While serious crime rates in the U.S. have been declining for the last 20 years, the number of prisoners serving life sentences has more than quadrupled since 1984. As documented in The Sentencing Project’s report, Life Goes On: The Historic Rise in Life Sentences in America, by senior research analyst Ashley Nellis, over 159,000 people were serving life sentences in 2012, with nearly 50,000 serving life without parole.
In this webinar, Dr. Nellis presented key findings from the report, including:
- One of every nine individuals in prison is serving a life sentence.
- Approximately 10,000 lifers have been convicted of nonviolent offenses.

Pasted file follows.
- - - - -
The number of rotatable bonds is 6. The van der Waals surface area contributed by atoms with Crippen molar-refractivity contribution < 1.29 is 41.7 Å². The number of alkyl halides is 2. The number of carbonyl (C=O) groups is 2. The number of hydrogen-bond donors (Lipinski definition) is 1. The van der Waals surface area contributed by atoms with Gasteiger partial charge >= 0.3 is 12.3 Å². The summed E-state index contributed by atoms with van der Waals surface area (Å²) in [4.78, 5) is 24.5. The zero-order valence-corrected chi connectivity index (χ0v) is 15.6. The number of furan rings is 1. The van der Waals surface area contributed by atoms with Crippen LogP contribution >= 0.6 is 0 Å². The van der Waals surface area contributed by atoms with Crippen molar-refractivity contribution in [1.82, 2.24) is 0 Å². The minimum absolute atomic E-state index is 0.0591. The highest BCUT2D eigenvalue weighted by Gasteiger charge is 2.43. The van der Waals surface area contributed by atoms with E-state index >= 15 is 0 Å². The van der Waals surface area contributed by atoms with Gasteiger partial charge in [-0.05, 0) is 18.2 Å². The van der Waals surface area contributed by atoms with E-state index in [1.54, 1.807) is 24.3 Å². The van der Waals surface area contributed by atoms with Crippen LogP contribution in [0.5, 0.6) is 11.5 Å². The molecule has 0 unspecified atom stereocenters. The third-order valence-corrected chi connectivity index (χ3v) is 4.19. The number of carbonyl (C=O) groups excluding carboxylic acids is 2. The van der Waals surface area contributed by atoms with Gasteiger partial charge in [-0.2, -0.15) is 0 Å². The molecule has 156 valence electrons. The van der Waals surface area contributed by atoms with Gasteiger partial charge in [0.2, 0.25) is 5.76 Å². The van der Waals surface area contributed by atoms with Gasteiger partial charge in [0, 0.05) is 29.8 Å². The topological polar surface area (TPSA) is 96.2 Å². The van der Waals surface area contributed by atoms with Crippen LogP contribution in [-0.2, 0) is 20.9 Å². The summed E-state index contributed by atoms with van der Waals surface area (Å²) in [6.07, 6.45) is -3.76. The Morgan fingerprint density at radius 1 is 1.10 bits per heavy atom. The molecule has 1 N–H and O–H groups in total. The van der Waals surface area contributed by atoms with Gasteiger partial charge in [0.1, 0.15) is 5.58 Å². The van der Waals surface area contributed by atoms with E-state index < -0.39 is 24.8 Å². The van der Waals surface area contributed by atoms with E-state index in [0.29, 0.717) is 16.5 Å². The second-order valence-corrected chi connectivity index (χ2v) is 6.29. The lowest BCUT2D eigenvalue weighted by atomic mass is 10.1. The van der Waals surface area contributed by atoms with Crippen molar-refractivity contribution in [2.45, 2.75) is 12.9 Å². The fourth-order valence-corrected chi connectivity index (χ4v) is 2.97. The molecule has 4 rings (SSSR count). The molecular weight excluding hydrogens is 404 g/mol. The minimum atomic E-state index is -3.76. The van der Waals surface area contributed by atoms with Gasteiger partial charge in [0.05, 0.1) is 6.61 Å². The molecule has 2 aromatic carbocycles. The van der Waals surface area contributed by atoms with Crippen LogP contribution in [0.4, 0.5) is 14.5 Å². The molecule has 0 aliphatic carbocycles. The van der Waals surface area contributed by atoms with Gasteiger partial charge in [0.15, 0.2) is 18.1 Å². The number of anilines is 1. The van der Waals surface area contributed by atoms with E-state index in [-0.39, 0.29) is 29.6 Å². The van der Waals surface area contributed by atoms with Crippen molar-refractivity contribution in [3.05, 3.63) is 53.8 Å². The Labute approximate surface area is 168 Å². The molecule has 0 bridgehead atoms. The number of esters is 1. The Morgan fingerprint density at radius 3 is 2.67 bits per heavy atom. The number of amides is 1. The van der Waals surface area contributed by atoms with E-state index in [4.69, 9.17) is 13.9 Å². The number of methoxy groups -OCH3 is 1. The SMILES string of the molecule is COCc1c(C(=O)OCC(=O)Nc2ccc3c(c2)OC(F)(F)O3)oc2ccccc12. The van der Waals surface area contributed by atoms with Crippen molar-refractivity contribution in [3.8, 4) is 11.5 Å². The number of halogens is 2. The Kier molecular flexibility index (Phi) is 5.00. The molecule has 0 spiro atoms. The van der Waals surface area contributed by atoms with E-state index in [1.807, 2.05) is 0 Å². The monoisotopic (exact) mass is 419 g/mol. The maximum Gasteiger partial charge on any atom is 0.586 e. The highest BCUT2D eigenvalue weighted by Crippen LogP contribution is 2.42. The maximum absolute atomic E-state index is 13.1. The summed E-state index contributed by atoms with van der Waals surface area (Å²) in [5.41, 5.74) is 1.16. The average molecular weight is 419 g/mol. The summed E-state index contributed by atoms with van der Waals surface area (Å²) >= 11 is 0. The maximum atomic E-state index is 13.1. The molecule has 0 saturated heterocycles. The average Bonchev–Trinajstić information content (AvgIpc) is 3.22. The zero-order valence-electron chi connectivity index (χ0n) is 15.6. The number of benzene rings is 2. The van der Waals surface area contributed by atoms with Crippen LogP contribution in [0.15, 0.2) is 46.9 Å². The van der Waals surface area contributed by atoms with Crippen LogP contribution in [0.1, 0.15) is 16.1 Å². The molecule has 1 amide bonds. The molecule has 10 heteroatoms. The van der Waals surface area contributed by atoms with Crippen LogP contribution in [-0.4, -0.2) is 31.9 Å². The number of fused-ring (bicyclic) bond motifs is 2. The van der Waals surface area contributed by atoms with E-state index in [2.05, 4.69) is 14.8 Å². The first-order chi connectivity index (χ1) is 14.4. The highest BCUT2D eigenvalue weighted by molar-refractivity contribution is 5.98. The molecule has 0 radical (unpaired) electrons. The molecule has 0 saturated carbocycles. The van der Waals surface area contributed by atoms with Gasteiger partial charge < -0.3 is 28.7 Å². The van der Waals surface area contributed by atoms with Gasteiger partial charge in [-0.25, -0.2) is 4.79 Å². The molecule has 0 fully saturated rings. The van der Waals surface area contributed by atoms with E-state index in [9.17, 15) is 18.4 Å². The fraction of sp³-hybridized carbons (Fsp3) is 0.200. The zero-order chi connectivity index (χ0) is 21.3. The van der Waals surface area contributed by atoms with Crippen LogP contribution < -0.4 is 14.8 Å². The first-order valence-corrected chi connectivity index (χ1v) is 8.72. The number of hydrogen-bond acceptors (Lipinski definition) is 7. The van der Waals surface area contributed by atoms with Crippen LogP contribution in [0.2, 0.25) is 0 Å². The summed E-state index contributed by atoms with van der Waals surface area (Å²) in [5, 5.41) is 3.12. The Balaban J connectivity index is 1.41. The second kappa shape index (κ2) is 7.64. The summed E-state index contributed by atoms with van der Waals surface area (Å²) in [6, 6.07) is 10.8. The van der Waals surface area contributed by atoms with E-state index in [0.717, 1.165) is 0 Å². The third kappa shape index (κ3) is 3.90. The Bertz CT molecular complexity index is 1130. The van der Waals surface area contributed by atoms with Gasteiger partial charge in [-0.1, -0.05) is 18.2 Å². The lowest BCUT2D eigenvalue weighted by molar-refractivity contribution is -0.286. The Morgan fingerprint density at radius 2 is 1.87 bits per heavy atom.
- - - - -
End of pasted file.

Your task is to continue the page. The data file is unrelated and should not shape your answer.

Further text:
- Nearly half of lifers are African American and 1 in 6 are Latino.
June 14, 2016
The Color of Justice 2016 Report
African Americans are incarcerated in state prisons across the country at more than five times the rate of whites, and at least ten times the rate in five states. This report documents the rates of incarceration for whites, African Americans, and Hispanics in each state, identifies three contributors to racial and ethnic disparities in imprisonment, and provides recommendations for reform.
October 07, 2021
Sign-on Letter: Pass the Redefinition of Child Amendment Act of 2021
Justice organizations urge the Mayor and the Council of the District of Columbia to pass Bill 4-0338, the Redefinition of Child Amendment Act of 2021 as a necessary, common sense approach to juvenile justice reform that will create better outcomes for youth and communities, will treat children as children, and will make significant steps forward in advancing racial equity.